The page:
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Spanish Photographer Chema Madoz Opens Show in Caracas

Madoz’s show will open on October 9 and runs until December 4.

(Catalogue text)

Chema Madoz: Metamorphosis of the Image

“between two different worlds, the same things are considered from two opposite formal viewpoints”

Walking in the City

Michel De Certeau

Chema Madoz’s work has a relaxed, disaffected jaunt to it, a distracted gaze that analyzes alternative realities along its way – realities that are not what they seem, nor have a clear purpose. These realities confront us with daily life (perhaps that other world that occurs alongside the one we are, in a formal sense, familiar with) in an endless dialogue between consciousness and memory, knowledge and feelings, appearance and reality. It is a sort of shift between the object and its meaning, or, better still, between its many interpretations.

Every image in his oeuvre is a self-contained world carefully constructed to make us think of the real world while at the same time immersing us in objects’ internal morphology, in the profundity of their creation and in their multiple meanings, because no work is what it seems. Madoz knows how to find the hidden links between things, just as a poet does: the poetic image reconciles the irreconcilable.

These diverse worlds are the meeting point for the images produced in our subconscious and thus enable us to create a new life. Our mind sets about creating that new world in a boundless, random and unpredictable way, free of prefabricated plans and baggage. This world is channeled and manipulated by the works, by the presence of art, the artist, the hidden manipulator that seems to belong to the world of illusion and fantasy. And therein resides the pleasure it gives us.

Each object has its original meaning removed so that it can become part of a little theater of attractions where the order of things is altered so they adopt different roles: some objects are protagonists, while others are part of the supporting cast; but each of them seems to be in a position that enables the minute reconstruction of new spaces for meaning to take place.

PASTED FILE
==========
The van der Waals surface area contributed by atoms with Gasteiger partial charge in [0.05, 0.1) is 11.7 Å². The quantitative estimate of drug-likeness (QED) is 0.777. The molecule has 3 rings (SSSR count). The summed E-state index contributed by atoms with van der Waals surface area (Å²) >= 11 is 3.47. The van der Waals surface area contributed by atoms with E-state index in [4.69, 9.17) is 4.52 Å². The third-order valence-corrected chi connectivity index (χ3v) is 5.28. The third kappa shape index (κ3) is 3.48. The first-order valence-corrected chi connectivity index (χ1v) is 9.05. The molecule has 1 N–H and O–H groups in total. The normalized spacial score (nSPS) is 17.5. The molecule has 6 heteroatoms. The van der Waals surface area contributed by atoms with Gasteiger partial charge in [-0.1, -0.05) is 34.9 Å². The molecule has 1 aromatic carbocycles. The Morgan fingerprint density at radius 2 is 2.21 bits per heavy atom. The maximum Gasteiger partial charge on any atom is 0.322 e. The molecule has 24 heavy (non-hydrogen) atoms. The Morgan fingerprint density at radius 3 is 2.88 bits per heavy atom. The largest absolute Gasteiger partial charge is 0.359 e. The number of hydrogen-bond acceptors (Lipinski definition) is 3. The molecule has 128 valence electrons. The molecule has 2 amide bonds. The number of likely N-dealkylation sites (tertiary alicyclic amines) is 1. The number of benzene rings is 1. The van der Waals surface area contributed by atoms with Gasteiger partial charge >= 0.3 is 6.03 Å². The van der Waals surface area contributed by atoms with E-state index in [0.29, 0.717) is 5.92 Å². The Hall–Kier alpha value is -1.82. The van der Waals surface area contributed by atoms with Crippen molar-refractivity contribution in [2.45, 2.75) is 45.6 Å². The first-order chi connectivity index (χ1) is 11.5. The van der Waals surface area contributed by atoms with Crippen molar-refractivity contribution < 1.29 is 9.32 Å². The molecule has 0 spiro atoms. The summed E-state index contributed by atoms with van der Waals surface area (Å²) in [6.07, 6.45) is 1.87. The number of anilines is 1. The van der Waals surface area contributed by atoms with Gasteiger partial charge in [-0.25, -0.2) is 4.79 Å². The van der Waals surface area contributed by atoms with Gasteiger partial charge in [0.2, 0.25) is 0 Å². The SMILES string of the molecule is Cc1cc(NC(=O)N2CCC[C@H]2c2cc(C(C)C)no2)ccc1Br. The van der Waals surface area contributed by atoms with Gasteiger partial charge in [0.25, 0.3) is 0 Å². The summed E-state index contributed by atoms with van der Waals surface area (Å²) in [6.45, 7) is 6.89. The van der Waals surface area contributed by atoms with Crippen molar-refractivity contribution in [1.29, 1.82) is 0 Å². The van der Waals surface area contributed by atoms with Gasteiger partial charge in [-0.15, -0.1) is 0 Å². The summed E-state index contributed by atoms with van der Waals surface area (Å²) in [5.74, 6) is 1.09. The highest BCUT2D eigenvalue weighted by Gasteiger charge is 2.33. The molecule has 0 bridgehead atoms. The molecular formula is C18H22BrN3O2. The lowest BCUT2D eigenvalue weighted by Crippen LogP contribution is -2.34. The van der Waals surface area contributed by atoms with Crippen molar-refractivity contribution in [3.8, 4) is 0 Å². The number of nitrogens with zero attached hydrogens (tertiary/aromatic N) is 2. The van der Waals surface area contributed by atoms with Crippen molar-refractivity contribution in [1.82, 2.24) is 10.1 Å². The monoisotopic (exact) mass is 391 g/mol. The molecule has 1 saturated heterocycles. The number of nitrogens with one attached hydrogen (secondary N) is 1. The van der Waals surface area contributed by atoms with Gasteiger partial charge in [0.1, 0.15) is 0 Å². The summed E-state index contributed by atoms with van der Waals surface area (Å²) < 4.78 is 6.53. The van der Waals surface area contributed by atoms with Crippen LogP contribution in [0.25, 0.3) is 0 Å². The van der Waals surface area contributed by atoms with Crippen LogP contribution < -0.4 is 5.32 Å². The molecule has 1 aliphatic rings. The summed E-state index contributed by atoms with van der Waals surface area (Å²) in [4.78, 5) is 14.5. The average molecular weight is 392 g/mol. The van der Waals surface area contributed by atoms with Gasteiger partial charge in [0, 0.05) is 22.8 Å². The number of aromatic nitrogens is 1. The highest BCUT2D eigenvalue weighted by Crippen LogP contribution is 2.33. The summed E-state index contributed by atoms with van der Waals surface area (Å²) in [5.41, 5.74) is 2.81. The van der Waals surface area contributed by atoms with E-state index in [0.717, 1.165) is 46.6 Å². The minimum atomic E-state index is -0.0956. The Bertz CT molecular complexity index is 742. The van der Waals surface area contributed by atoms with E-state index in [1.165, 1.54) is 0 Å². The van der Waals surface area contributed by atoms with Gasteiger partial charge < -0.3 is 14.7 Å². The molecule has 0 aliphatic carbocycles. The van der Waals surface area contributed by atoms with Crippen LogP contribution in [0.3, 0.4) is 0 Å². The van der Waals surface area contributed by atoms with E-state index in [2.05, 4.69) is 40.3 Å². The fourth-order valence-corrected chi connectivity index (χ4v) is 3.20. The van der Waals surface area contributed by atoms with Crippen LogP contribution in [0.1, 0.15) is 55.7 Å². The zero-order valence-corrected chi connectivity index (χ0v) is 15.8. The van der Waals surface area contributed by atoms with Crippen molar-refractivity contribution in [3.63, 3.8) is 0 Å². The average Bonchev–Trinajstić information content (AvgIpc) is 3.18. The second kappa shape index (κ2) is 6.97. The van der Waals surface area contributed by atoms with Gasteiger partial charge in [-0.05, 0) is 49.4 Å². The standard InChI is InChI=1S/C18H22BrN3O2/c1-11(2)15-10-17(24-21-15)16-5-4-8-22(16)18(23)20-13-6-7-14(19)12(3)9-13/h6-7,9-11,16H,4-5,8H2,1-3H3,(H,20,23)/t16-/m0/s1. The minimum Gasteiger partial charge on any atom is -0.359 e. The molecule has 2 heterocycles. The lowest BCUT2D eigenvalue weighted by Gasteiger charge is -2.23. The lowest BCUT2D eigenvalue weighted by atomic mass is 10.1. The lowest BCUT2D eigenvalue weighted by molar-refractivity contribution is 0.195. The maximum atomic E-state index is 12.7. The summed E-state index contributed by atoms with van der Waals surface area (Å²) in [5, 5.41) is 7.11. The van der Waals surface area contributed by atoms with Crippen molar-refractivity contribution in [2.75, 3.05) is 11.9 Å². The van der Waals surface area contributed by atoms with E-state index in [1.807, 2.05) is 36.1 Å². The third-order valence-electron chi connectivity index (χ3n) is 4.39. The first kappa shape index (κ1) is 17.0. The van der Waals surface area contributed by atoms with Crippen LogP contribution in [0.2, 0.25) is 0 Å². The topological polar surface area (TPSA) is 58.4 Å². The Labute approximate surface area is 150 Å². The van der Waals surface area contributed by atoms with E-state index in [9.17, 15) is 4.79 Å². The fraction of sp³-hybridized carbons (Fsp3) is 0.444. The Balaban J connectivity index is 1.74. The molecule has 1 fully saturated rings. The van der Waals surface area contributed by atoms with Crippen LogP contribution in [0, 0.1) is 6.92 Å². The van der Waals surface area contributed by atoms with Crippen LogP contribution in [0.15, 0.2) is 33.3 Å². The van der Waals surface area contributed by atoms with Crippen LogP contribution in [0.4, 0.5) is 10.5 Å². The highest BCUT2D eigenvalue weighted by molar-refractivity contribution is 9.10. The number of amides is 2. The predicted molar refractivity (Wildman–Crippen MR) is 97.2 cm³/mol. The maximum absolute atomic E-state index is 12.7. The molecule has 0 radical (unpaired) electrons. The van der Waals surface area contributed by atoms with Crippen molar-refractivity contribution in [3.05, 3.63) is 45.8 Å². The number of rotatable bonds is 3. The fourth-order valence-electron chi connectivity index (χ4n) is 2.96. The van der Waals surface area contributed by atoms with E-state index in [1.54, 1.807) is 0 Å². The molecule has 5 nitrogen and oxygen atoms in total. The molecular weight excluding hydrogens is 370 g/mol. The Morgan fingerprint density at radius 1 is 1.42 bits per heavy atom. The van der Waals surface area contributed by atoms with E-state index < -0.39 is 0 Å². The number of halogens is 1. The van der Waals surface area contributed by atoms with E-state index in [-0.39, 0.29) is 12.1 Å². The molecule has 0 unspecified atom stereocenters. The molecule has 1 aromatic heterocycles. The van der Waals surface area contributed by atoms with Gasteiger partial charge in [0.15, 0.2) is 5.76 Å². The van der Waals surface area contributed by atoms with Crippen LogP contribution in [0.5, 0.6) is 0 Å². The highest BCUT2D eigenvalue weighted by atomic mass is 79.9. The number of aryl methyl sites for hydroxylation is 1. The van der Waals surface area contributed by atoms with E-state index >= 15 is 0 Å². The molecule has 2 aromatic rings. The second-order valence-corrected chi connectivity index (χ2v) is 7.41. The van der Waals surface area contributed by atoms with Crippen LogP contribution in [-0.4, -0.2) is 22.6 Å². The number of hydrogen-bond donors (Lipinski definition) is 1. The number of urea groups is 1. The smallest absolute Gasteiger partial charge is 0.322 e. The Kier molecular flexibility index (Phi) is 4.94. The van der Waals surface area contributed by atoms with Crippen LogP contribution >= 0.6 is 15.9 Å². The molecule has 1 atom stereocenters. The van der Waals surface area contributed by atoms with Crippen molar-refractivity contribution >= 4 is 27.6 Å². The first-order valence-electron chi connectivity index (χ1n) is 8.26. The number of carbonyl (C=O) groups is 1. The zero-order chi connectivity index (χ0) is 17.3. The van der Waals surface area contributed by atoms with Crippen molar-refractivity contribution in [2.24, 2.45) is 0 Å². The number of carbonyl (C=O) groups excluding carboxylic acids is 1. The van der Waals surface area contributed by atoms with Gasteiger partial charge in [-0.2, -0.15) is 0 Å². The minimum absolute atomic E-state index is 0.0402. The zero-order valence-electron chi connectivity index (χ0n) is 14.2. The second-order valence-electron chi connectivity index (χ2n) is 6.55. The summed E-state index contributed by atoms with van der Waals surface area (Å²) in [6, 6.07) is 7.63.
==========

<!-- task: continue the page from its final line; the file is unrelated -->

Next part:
Madoz’s images constantly challenge the laws of reason. As poetic images they reproduce and bring together many different ideas. They are contradictory, plural, polysemous, instantaneous images that possess a hidden meaning, without necessarily aspiring to the whole truth.

In this sense, the ring placed inside the trick is also a commitment, representation, transcendence, deception, luxury, and punishment. These contrasting, dual meanings are maintained, consolidated and brought together in the photography.

It is thus clear how different elements begin to converge on the same reality: things that have nothing in common are artificially arranged to communicate other, potential things to us, which could exist as metaphors. It seems as if disparate ideas and objects were linked solely by the premonitory intuition of the artist who knows just how things will turn out: a cloud is trapped in a cage, as if the artist were seeking to curb its spontaneous, natural movement and thus freeze time at a particular moment. Another (or the same) cloud is apprehended; it settles on a single stake, transforming immediately into a thick tree with cotton leaves, which almost resembles the ludic landscapes that inhabit our subconscious.

The human mind tends to deny affirmations. We often cast off reasoning because it seems overbearing, but when something is uttered or, better still, suggested, our imagination laps it up. This explains why metaphoric language stimulates the imagination and spurs it on. From our own ideas and knowledge, we can thus interpret each image as individuals, taking them as particular and shared entities.